Exercises for Rheumatoid Arthritis

By on August 1, 2013

By Tammy Mahan –

While you may not want to exercise because of the pain associated with rheumatoid arthritis (RA), the pain associated with it can actually be reduced or prevented with regular exercise. The risk of health problems including diabetes and heart disease is reduced as well.  It also helps to reduce pain and stiffness in joints, strengthen muscles, increase mobility of joints and psychological well-being is improved. You should check with your doctor before starting an exercise program of any kind.

Exercise Guidelines

It is recommended that you start exercise programs slowly and make gradual progress so that your tolerance level is determined. Injury can result from repetitive or rapid movement with the joints that are affected making it best to avoid them. Exercises should be adapted to protect the joints.

Daily Activities

The pain of RA can be reduced through daily activity. Everyone, whether they have RA or not, should get thirty minutes of physical activity most days. Raking, gardening, climbing stairs and walking, and occupational activities of a moderate intensity are a good place to start.

Aerobic Activity

An activity that increases the heart rate for a sustained period is aerobic exercise. Walking and water aerobics are gentle aerobic exercise associated with improved physical performance and pain reduction. You might benefit from high-impact, higher-intensity exercise if there is no damage to the joints that bear weight. The Netherlands’ Leiden University Medical Center researcher and rheumatologist Zuzana de Jong stated that those who engage in high-intensity workouts like jogging experienced improved daily functioning and mood. Exercise that puts less stress on the joints may benefit you when there is damage to the joints that bear weight.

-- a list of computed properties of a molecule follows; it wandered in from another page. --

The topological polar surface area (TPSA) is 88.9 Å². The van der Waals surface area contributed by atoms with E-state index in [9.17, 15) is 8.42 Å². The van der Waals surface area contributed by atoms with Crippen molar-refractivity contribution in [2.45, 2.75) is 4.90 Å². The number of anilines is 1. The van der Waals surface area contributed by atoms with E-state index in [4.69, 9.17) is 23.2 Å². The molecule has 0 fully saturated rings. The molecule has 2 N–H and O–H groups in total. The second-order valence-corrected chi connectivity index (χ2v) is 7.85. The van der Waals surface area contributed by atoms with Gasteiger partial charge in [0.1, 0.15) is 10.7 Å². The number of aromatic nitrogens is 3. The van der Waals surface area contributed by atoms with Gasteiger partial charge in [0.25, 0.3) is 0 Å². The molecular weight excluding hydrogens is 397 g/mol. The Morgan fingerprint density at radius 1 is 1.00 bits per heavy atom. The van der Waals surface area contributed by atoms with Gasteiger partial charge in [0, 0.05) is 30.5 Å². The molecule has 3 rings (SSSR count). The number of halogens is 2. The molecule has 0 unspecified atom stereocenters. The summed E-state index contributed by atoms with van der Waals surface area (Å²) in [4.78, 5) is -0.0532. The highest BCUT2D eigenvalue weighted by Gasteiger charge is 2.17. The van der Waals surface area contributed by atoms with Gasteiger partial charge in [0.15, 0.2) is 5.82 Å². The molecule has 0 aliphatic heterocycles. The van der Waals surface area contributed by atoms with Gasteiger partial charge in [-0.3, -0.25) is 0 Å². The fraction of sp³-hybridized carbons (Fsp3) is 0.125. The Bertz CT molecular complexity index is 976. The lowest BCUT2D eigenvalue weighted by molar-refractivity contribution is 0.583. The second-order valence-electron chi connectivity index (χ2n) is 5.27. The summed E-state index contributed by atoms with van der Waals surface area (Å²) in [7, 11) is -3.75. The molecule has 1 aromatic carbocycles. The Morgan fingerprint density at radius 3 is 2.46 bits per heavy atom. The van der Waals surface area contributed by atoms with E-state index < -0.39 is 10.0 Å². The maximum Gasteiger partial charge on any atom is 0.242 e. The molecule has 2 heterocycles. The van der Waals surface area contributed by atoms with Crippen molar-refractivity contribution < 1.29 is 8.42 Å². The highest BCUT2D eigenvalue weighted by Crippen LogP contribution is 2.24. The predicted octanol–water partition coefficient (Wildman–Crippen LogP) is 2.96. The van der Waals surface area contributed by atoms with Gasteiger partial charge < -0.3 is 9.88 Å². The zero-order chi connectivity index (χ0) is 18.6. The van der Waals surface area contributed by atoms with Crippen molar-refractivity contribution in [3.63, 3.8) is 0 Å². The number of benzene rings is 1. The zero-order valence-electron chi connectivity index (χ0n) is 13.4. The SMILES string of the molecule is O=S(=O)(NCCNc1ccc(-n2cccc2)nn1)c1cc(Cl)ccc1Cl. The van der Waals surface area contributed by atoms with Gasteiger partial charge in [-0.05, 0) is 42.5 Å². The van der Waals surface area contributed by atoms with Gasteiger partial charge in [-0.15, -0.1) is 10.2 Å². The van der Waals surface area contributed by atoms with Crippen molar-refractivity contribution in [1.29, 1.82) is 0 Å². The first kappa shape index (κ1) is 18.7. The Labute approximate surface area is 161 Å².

Strength Training

You could benefit from exercises for strength training if there is RA in the joints that bear weight. Those that performed two twelve repetition sets of nine exercises three times a week showed performance and ability improvements that were significant and their pain was reduced according to the Fitness Arthritis and Seniors Trail. Leg extensions, step up, leg curls, chest fly, heel raise, pelvic tilt, bicep curl, military press and upright row are exercises for strength training.

Range of Motion

It is easy to overstretch joints that are affected and they are more prone to injury making it inadvisable to perform simple stretching exercises. The remodeling and repair of cartilage is stimulated by regular decompression and compression. Your doctor can recommend range of motion exercises that can aid in maintaining the use of joints and flexibility.

Additional Benefits

The pain from the damaged joints might cause depression and fatigue in those suffering from arthritis. Energy can be increased and depression decreased in addition to the natural therapy that improves mobility of the joints provided by exercise according to the Arthritis Foundation. The symptoms associated with osteoarthritis in the hips and knees are increased with obesity, and exercise helps to reduce weight.

Expert Insight

It is advised by the Arthritis Foundation that a doctor’s recommendations be sought prior to starting an exercise program. Some activities can cause harm if you have arthritis, making advice from a doctor even more important. Visit the website for the Arthritis Foundation or contact your local chapter to find programs, health care facilities and community groups to aid those with arthritis. You may also be referred to a physical therapist in order to have an exercise routine designed that fits your specific goals and concerns.

 

Tammy Mahan has 20 years of nursing experience. She often contributes articles to Healthline.com.

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Exercises for Rheumatoid Arthritis